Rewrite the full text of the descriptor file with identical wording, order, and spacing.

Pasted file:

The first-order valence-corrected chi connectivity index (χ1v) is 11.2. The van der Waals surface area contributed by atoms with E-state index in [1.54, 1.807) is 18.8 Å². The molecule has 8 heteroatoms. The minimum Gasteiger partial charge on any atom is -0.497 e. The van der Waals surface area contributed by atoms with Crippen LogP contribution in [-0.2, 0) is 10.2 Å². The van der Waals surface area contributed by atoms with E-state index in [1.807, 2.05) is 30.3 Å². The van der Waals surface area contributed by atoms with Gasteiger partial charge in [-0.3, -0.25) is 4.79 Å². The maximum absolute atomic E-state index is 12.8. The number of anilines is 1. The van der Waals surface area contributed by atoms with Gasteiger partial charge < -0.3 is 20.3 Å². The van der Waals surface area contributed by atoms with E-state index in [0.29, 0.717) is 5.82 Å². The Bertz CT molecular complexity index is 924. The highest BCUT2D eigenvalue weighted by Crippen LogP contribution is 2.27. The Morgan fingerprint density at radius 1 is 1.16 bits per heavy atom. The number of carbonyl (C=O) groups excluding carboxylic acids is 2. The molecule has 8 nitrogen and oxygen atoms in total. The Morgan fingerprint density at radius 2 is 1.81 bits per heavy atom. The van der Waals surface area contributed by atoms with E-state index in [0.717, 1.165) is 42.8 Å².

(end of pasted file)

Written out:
The first-order valence-corrected chi connectivity index (χ1v) is 11.2. The van der Waals surface area contributed by atoms with E-state index in [1.54, 1.807) is 18.8 Å². The molecule has 8 heteroatoms. The minimum Gasteiger partial charge on any atom is -0.497 e. The van der Waals surface area contributed by atoms with Crippen LogP contribution in [-0.2, 0) is 10.2 Å². The van der Waals surface area contributed by atoms with E-state index in [1.807, 2.05) is 30.3 Å². The van der Waals surface area contributed by atoms with Gasteiger partial charge in [-0.3, -0.25) is 4.79 Å². The maximum absolute atomic E-state index is 12.8. The number of anilines is 1. The van der Waals surface area contributed by atoms with Gasteiger partial charge < -0.3 is 20.3 Å². The van der Waals surface area contributed by atoms with E-state index in [0.29, 0.717) is 5.82 Å². The Bertz CT molecular complexity index is 924. The highest BCUT2D eigenvalue weighted by Crippen LogP contribution is 2.27. The Morgan fingerprint density at radius 1 is 1.16 bits per heavy atom. The number of carbonyl (C=O) groups excluding carboxylic acids is 2. The molecule has 8 nitrogen and oxygen atoms in total. The Morgan fingerprint density at radius 2 is 1.81 bits per heavy atom. The van der Waals surface area contributed by atoms with E-state index in [0.717, 1.165) is 42.8 Å².